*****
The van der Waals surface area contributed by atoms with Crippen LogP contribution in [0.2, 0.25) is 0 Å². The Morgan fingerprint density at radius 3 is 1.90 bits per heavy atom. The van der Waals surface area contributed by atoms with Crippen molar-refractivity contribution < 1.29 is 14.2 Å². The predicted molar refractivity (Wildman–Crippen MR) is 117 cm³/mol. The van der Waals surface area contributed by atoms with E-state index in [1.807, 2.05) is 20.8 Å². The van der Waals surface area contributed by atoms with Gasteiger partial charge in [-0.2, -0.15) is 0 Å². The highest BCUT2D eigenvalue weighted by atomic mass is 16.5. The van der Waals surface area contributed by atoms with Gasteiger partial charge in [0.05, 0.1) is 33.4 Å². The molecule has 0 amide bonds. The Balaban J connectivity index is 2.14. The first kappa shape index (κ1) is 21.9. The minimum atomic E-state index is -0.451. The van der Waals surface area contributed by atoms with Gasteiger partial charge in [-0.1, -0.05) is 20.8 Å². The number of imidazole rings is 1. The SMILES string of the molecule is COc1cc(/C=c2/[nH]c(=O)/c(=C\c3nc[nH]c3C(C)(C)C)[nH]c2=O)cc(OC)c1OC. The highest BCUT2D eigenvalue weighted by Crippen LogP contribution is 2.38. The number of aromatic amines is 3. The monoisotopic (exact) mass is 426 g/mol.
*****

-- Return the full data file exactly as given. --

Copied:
The van der Waals surface area contributed by atoms with Crippen LogP contribution in [0.2, 0.25) is 0 Å². The Morgan fingerprint density at radius 3 is 1.90 bits per heavy atom. The van der Waals surface area contributed by atoms with Crippen molar-refractivity contribution < 1.29 is 14.2 Å². The predicted molar refractivity (Wildman–Crippen MR) is 117 cm³/mol. The van der Waals surface area contributed by atoms with E-state index in [1.807, 2.05) is 20.8 Å². The van der Waals surface area contributed by atoms with Gasteiger partial charge in [-0.2, -0.15) is 0 Å². The highest BCUT2D eigenvalue weighted by atomic mass is 16.5. The van der Waals surface area contributed by atoms with Gasteiger partial charge in [0.05, 0.1) is 33.4 Å². The molecule has 0 amide bonds. The Balaban J connectivity index is 2.14. The first kappa shape index (κ1) is 21.9. The minimum atomic E-state index is -0.451. The van der Waals surface area contributed by atoms with Gasteiger partial charge in [-0.1, -0.05) is 20.8 Å². The number of imidazole rings is 1. The SMILES string of the molecule is COc1cc(/C=c2/[nH]c(=O)/c(=C\c3nc[nH]c3C(C)(C)C)[nH]c2=O)cc(OC)c1OC. The highest BCUT2D eigenvalue weighted by Crippen LogP contribution is 2.38. The number of aromatic amines is 3. The monoisotopic (exact) mass is 426 g/mol.